Fix the Pixel 2 XL Black Crush Issue

A lot of people complain about the Pixel 2 XL screen quality and for good reason. Out of the box, colors look undersaturated, blacks look crushed, and there’s an off-axis blue shift. This phone costs over $850 and should have a top of the line screen. Samsung makes some of the best OLED displays, but this one uses a screen by LG.

I’ll show you how a two dollar and fifty cent app fixes at least one of those issues.

The Black Crush Issue

The two major issues I had with this screen are the desaturated colors and the black crush. Google resolved the first issue in an update that enabled the “saturated” mode in the settings. Before that update, the only options were natural and boosted. Both had muddy yellows and bland reds.

Pixel 2 XL Black Crush Issue

The second issue is with black crush. There are many levels of brightness between absolute black (when all pixels are off) and the brightest white (when all the pixels are on max brightness.) The problem was that some of the darker shades that were not absolute black, were showing up as absolute black. They call this crushing, or clipping and it leads to too much contrast. You won’t see details in shadows that you should be able to see. You want a natural transition between light and dark.

The Fix

Until Google addresses this issue in a future update, the fix is to use an app called Screen Balance. This app allows you to tweak the color temperature, brightness, and contrast. I found out about this app from the YouTuber, This is Tech Today.

Screen Balance is a free app, but if you want it to start on boot-up and also access more advanced settings, you need to pay for the pro version. As of right now, the pro version of the app is $2.50.

What the App Won’t Fix

The app won’t resolve any blue-shift issues or graininess at low brightness. It will fix the black crush issue. It will also allow you to calibrate the white balance to something more pleasing to your eye.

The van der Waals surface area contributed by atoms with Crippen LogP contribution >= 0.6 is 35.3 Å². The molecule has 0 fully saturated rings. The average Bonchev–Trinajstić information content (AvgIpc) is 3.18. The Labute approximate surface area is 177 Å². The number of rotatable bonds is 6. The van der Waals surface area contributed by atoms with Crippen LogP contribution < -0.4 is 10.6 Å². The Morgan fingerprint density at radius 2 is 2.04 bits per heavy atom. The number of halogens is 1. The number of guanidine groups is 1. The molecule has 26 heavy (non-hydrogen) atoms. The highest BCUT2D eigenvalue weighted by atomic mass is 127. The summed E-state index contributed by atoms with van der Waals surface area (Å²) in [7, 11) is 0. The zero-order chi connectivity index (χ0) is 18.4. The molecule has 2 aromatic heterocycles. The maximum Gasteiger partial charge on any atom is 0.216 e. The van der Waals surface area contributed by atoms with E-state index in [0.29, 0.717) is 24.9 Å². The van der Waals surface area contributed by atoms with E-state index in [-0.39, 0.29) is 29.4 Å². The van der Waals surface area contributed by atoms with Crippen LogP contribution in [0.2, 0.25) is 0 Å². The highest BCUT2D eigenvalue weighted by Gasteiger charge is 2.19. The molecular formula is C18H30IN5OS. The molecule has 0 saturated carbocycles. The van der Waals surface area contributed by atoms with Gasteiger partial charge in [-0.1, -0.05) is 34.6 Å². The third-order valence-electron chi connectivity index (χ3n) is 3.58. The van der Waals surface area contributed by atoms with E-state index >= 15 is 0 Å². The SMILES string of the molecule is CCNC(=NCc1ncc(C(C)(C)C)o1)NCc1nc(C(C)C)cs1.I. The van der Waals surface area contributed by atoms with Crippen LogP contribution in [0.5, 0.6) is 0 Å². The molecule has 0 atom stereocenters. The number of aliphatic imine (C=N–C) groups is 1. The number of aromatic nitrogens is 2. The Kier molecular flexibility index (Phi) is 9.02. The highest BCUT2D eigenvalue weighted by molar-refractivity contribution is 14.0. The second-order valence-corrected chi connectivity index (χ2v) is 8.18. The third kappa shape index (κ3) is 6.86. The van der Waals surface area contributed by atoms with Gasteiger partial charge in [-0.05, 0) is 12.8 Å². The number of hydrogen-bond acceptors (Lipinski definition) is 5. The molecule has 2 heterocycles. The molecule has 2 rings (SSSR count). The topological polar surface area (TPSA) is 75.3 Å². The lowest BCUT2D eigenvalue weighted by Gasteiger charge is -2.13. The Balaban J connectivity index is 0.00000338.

Why I didn’t Use the Recommended Settings

The recommended settings that I found online said to set the white balance to Fluorescent (warm) and strength to 60%. It did eliminate the black crush, but it turned true blacks into a gray shade.

Pixel 2 XL Black Crush Issue

One benefit of using an OLED screen is that it can display true black by completely turning off the pixels. That means when I’m watching a video where black bars show, the bars blend into the black bezels on the phone.

Those settings also made the white balance too warm for my taste.

My Methodology of Calibration

My Settings for Screen Balance App:

– All settings for Color Mode “RGB” on Pro Version

– Calibrations made with night mode off

– To achieve true black levels, set strength to 4% when adaptive brightness is on, 2% when adaptive brightness is off.

My first goal was to reduce the black clipping as much as possible without affecting true blacks.

I used a video on YouTube from the AVS calibration discs. The first test shows different levels of black and dark gray. You should be able to see all the flashing lines up to the reference black level. If you don’t see some of the lines flashing, that means that you have crushed black levels.

Pixel 2 XL Black Crush Issue

My Settings (Pixel 2 XL Max Saturation & True Black, Adaptive Brightness On)

Red (255)
Blue (255)
Green (255)
Strength (4%)
Contrast (100%)
Brightness (100%)

I found that between 2% and 4% strength were optimal depending on whether I had the adaptive brightness turned on or off. With those settings, I can see all the flashing lines, but at max brightness, the black background still blends into the bezels.

Emulating Different Screens

Pixel 2 XL Black Crush IssueFor fun, I wanted to see if I could use this app to emulate some of the screens I had lying around.

Check out the description in my Improve the Pixel 2 XL Screen Quality video for the settings for the iPad Pro and iPhone X

I have a 9.7″ iPad Pro with a Retina IPS display. This is using LCD technology so it cannot display true blacks like an OLED, but Apple’s color calibration has always been excellent.

When using the iPad Pro as my reference screen, I made sure to turn the brightness to max, night shift off, auto-brightness off, and True-Tone off.

I used 18% gray as my white balancing point of reference. 18% gray is also called middle gray and is perceptually halfway between black and white on a lightness scale.

I eyeballed the red, green and blue values, so I’m sure someone else could do a better job if they spent more time or used a calibration spyder. Also, keep in mind that screens can have variations, so what works well on mine, may not be perfect on yours.